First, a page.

Making livestock farming more sustainable starts with a critical look at the feed and management choices made. A life cycle assessment can help to predict how sustainable these choices on a pig farm really are.

At the recent COP26 climate conference in Glasgow, world leaders debated how to tackle climate change. Farming is one of the contributors to the production of greenhouse gasses, such as methane, that contribute to climate change.

At the convention, bold statements were made that influence farming practices worldwide. The methane pledge was formally announced at COP26 to slash emissions of the potent greenhouse gas by 30% by 2030 from 2020 levels.

Nearly 90 countries have joined this US and EU-led effort so far. Also, COP26 facilitated the World Business Council for Sustainable Development and 12 partners to announce Regen10, an ambitious collective action plan to scale regenerative food production systems, worldwide, in a decade.

Adding a LCA to the mix

Agreements made at the climate conference can only be successful when the industry changes alongside and implements solutions to make farming more sustainable, without losing income for farmers. Feed processing, the use of certain ingredients and farm management practices regarding energy, manure amongst others, all influence how sustainable a farm is.

Trouw Nutrition, Nutreco’s animal nutrition division, has therefore added a life cycle assessment to its animal model for swine (called Watson). Animal models (available for various animal species) are used by animal nutritionists to predict the effect of certain feed choices/formulations on the animal and on economics. By adding the life cycle assessment, it is now also possible to predict what the effects are on environmental aspects such as acidification, land use, renewable resources, and water scarcity. For example, the levels of environmental pollutants, such as nitrogen and phosphorous, that will be retained in the animal versus excreted, can be calculated. Other aspects such as farm management decisions, ingredient transport methods and shipping distances can also be integrated into the model.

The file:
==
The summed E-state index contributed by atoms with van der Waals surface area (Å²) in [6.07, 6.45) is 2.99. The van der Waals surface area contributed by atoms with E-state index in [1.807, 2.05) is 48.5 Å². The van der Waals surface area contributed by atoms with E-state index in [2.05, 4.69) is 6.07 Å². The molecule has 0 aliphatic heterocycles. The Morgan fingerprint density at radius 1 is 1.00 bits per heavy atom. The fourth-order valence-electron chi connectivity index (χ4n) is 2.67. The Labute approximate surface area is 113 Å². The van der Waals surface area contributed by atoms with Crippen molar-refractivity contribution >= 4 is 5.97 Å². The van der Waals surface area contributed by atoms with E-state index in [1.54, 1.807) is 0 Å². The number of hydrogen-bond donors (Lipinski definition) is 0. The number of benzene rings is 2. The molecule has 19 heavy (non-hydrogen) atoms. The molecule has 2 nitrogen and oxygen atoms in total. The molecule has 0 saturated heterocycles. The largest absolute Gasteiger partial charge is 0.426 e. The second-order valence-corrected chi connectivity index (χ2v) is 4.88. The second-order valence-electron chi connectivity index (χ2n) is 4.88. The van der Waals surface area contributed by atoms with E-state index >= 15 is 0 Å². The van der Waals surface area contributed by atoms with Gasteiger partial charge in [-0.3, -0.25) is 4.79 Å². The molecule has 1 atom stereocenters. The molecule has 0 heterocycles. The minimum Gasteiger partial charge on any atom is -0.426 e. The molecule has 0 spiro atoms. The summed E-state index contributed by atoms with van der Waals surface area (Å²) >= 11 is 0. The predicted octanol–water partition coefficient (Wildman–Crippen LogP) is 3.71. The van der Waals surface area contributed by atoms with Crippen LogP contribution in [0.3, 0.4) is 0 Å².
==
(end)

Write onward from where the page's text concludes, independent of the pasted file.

Evaluate and predict

Adding the life cycle assessment to the model adds a valuable ‘footprint data set’ to support decisions regarding farm management practices, pig flows, but also feed ingredient procurement. For example, swine integrators can evaluate how changes will influence the supply chain from farm to fork, and genetics companies can use the model to determine nutrient requirements as they change genetics.

From a precision nutrition perspective, users can see how each nutrient in a ration contributs to the overall environmental profile of an operation and their effect on animal performance. Mia Lafontaine, sustainability manager at Trouw Nutrition, notes, “Sustainability on the farm is becoming even more important as countries are considering carbon taxes for the agricultural sector. Traditionally, models delivered information about the financial and animal effects that could be expected from different choices, but environmental indicators have lagged. With Watson, users can tap into insights that will continue to benefit animal and financial outcomes, while addressing the importance of environmental sustainability.”

Watson is used by Trouw Nutrition’s compound swine feed operations. In the future, Trouw Nutrition will offer a similar process to support producers of other species.

PigProgress | Emmy Koeleman| November 11, 

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